Ivy Coach was cited this week in a piece up on “Business Insider” by esteemed educational reporter Abby Jackson. The piece focused on the saga coming out of Harvard University yesterday. For those very few folks who don’t happen to read our college admissions blog every day with their oatmeal and coffee and thus may not know about the story coming out of Harvard, several students learned that their admission to the Harvard Class of 2021 had been rescinded because of posts they made in an admitted students Facebook group.
Jackson’s piece, entitled “Obscene Facebook chats reportedly got 10 Harvard students’ admissions revoked — here are all the reasons a college can pull your acceptance,” focuses on causes for Harvard to rescind an offer of admission, which of course is not particularly common — at Harvard or at any highly selective college. But these schools all very explicitly state that they reserve the right to rescind an admission when such offers are extended. As Jackson writes, disciplinary issues, a drop in grades, conduct while on campus, criminal charges, etc. can all be causes for a rescinded acceptance.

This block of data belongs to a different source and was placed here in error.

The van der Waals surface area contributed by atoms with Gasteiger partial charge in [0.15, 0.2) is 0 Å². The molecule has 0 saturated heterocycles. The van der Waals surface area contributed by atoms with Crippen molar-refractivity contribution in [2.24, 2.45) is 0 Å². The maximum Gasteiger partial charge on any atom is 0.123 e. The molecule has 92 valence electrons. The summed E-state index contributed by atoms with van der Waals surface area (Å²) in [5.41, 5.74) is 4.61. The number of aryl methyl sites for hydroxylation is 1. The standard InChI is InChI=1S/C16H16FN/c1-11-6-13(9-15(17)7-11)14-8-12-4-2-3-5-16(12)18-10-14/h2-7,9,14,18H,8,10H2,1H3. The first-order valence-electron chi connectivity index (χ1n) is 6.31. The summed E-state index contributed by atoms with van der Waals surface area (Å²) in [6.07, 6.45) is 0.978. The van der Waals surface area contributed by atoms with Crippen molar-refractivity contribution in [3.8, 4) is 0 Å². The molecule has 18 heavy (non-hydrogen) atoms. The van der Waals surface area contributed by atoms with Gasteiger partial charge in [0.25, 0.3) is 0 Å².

As reported in the “Business Insider” piece, “Significant changes to grades can hurt admitted students. ‘Is a B grade going to [result] in a rescind? Highly unlikely,’ Brian Taylor, director of Ivy Coach, told Business Insider. It’s important for students to try and maintain their grades, but they shouldn’t overly worry about minor fluctuations, he said…Students should be aware that their conduct at admitted student weekends is also subject to scrutiny, according to Taylor, who said that issues like underage drinking at fraternity events during these weekends can cause rescinded acceptances in some cases.” You bet. High school students on a college campus overnight for the first time. Access to alcohol. A few students are bound to get into some trouble.
Have a question on rescinded college acceptances? Worried if that ‘B+’ in AP Government is going to result in a rescinded offer of admission? Try to keep your grades at the same level they were at when you were admitted. But also stop worrying so much. It’s not healthy.
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